Parliament’s Legislative and Constitutional Affairs Committee will hold meetings on proposed amendments to Egypt’s 2014 constitution next week.
Head of the committee Bahaaeddin Abu Shokka told reporters the dialogue is expected to kick off after 15 March, and will continue for two weeks.
Six hearing sessions have been scheduled, and though a final decision on whether they will be broadcast live has not been taken journalists will be allowed to attend the debates.
Abu Shokka added that though parliamentary by-laws allow such meetings to be closed-door he had insisted the sessions be open.
The amendments will impact the future of Egypt and every Egyptian has the right to follow the debate on them, he said.
“We have invited representatives of religious institutions, the Supreme Council of the Armed Forces, the Interior Ministry, the Higher Council for Justice, heads of appeal courts, the prosecutor-general, head of the administrative prosecution, military judges and the Judges’ Club to attend,” said Abu Shokka.
“Representatives of the National Council for Women, the National Council for Human Rights, the National Council for Childhood and Motherhood, the National Council for the Physically Challenged, the Central Bank of Egypt, the Central Auditing Agency, the Administrative Control Authority and the Public Authority for Financial Control will also participate in the dialogue.”
Constitutional law experts, faculty of law deans, leaders of the Union of Egyptian Students and representatives of professional syndicates and trade unions have also been invited.
The consultations are being held after 485 MPs provisionally approved the proposed amendments on 14 February.
Since the vote Abu Shokka says many political parties and state institutions have forwarded comments on the proposed amendments to the committee and a report on the remarks received will be available to all participants in the coming consultations.
Sayed Abdel-Aal, head of the leftist Tagammu Party, told Al-Ahram Weekly that although the Tagammu voted against the amendments it will be an active participant in the dialogue.
“We have sent the Legislative and Constitutional Affairs Committee a detailed document outlining the party’s views,” said Abdel-Aal. “We have no objections to increasing the presidential term from four to six years, or President Abdel-Fattah Al-Sisi running for one more six-year term after his current term expires in 2022.”
The Tagammu also agrees to amending Article 200 to give the Armed Forces a leading role in protecting democracy.
“As the 30 June Revolution showed, the Armed Forces were the major force standing against attempts by the Muslim Brotherhood and other radical Islamist movements to turn Egypt into a theocratic state. The amendment is a necessary bulwark against Islamist forces attempting to usurp power in the future,” said Abdel-Aal.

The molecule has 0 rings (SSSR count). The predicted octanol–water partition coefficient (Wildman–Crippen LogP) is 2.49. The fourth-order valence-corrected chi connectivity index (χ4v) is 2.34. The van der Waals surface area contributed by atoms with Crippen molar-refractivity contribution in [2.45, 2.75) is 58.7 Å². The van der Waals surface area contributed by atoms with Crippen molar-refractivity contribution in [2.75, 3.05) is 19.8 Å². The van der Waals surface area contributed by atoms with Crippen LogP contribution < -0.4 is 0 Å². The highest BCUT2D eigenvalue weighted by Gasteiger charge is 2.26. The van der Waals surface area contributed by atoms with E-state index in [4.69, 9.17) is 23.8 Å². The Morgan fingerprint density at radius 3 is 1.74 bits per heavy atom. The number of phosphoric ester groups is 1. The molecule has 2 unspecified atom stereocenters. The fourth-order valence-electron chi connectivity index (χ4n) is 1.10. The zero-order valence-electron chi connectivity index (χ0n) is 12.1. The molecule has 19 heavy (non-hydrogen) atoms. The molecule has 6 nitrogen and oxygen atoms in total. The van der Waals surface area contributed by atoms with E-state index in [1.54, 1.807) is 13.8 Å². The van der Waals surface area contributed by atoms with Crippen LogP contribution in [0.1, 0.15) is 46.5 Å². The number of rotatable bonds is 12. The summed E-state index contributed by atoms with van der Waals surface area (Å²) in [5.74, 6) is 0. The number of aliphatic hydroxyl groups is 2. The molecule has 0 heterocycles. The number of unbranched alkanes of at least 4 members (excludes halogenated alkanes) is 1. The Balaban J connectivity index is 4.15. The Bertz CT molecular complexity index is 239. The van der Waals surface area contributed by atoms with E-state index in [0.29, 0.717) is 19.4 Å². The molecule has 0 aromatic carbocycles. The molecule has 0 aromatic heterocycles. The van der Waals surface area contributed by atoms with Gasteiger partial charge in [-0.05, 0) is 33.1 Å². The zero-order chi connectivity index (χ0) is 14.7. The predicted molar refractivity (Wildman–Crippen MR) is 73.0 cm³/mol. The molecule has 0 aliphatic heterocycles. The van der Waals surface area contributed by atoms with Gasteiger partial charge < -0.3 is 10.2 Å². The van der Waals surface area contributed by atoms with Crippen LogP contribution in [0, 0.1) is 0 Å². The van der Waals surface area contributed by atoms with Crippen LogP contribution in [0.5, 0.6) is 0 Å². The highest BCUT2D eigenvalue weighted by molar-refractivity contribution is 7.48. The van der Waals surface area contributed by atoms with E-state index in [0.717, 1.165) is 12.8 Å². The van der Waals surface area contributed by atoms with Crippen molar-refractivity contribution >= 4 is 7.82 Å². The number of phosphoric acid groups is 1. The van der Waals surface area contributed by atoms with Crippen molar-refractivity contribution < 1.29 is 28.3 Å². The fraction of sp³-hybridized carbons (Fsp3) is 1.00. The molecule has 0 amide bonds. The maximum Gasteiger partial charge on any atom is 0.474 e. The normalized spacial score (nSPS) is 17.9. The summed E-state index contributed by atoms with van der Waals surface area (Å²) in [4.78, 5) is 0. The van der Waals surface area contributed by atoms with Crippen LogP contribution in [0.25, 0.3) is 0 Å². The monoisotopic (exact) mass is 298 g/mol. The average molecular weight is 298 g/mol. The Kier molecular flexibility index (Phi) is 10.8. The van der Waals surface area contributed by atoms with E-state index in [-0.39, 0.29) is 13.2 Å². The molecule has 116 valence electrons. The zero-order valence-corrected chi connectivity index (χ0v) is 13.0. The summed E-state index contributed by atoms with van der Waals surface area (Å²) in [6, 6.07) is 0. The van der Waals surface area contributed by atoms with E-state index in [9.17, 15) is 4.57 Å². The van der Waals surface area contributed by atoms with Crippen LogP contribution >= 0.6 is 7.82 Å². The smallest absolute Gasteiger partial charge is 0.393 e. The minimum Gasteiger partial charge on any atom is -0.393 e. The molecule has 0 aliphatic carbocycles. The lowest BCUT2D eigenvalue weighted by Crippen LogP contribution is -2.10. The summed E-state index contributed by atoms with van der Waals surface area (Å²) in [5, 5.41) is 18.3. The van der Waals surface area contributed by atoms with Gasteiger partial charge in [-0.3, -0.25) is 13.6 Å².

On Sunday President Abdel-Fattah Al-Sisi told a cultural symposium organised by the Armed Forces on the occasion of Martyrs’ Day that events following the 2011 Revolution were attempts to spread chaos across Egypt.
“The organisers of protests, particularly in front of the Interior Ministry and in Mohamed Mahmoud Street, sought to demonise the ruling military council, force it from power and open the door to anarchy,” said Al-Sisi. He warned that “some forces still seek a repeat of the post-2011 scenario… they do not want to see Egypt a successful story.”
Gibali Al-Maraghi, chair of parliament’s Labour Committee and head of the General Egyptian Federation of Trade Unions (GEFTU), told the Weekly that in written comments to parliament trade unions had asked that 50 per cent of the seats in parliament be reserved for representatives of workers and farmers.
“This was the case between 1964 and 2012 and we want the quota revived to preserve the rights of these two groups,” said Al-Maraghi.
The amendments involve changes to articles 102, 140, 160, 189, 190, 193, 200, 204, 234, 243 and 244. According to Parliament Speaker Ali Abdel-Aal, they have six objectives: to give a greater quota of parliamentary seats (25 per cent) to women; create a second house; increase the presidential term from four to six years; reinstate the post of the vice president; regulate the system for selecting the heads of judicial authorities; and re-define the role of the army in defending the country.
On 28 February Abdel-Aal told reporters the amendments could be changed as a result of consultations “and even during the debate which will precede the final vote in parliament”. He promised an open and vigorous dialogue. “Nothing is a foregone conclusion. We know the vote in the public referendum on the amendments will depend on how far the debate over the amendments is credible and open.”
Some political parties, led by the Future of the Homeland Party and in collaboration with the General Federation of Non-governmental Organisations, have started a campaign in support of the amendments.
Federation head Talaat Abdel-Qawi said the campaign — titled “Turn out and Vote” — will explain the necessity of the amendments to Egypt’s political future and urge citizens to actively vote in the public referendum expected at the end of April.